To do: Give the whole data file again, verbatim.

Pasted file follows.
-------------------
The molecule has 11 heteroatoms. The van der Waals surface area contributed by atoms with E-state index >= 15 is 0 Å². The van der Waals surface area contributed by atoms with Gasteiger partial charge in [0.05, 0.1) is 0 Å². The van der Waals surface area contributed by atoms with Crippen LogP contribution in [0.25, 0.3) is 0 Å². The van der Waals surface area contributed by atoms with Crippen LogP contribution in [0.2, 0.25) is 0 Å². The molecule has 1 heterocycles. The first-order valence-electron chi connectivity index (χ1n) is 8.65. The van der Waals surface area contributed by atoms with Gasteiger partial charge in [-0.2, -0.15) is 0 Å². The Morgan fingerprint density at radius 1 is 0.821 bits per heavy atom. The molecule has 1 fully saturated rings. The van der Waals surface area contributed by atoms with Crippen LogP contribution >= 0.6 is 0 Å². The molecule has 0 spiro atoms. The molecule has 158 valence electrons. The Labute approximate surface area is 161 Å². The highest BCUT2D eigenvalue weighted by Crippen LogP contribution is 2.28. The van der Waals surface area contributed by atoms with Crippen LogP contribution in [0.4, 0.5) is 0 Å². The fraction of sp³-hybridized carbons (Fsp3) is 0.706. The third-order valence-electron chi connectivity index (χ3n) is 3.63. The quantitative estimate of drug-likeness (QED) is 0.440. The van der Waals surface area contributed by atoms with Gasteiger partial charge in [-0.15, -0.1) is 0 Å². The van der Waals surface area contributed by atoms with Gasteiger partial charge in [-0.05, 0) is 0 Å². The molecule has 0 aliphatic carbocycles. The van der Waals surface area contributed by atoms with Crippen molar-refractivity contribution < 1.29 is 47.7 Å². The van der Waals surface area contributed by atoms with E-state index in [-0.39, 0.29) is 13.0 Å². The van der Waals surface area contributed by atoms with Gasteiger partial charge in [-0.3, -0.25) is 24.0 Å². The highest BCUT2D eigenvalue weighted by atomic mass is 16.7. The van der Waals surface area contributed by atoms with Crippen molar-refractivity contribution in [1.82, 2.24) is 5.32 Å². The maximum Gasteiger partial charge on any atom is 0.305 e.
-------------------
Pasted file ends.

The molecule has 11 heteroatoms. The van der Waals surface area contributed by atoms with E-state index >= 15 is 0 Å². The van der Waals surface area contributed by atoms with Gasteiger partial charge in [0.05, 0.1) is 0 Å². The van der Waals surface area contributed by atoms with Crippen LogP contribution in [0.25, 0.3) is 0 Å². The van der Waals surface area contributed by atoms with Crippen LogP contribution in [0.2, 0.25) is 0 Å². The molecule has 1 heterocycles. The first-order valence-electron chi connectivity index (χ1n) is 8.65. The van der Waals surface area contributed by atoms with Gasteiger partial charge in [-0.2, -0.15) is 0 Å². The Morgan fingerprint density at radius 1 is 0.821 bits per heavy atom. The molecule has 1 fully saturated rings. The van der Waals surface area contributed by atoms with Crippen LogP contribution >= 0.6 is 0 Å². The molecule has 0 spiro atoms. The molecule has 158 valence electrons. The Labute approximate surface area is 161 Å². The highest BCUT2D eigenvalue weighted by Crippen LogP contribution is 2.28. The van der Waals surface area contributed by atoms with Crippen LogP contribution in [0.4, 0.5) is 0 Å². The fraction of sp³-hybridized carbons (Fsp3) is 0.706. The third-order valence-electron chi connectivity index (χ3n) is 3.63. The quantitative estimate of drug-likeness (QED) is 0.440. The van der Waals surface area contributed by atoms with Gasteiger partial charge in [-0.15, -0.1) is 0 Å². The van der Waals surface area contributed by atoms with Gasteiger partial charge in [-0.05, 0) is 0 Å². The molecule has 0 aliphatic carbocycles. The van der Waals surface area contributed by atoms with Crippen molar-refractivity contribution < 1.29 is 47.7 Å². The van der Waals surface area contributed by atoms with E-state index in [-0.39, 0.29) is 13.0 Å². The van der Waals surface area contributed by atoms with Gasteiger partial charge in [-0.3, -0.25) is 24.0 Å². The highest BCUT2D eigenvalue weighted by atomic mass is 16.7. The van der Waals surface area contributed by atoms with Crippen molar-refractivity contribution in [1.82, 2.24) is 5.32 Å². The maximum Gasteiger partial charge on any atom is 0.305 e.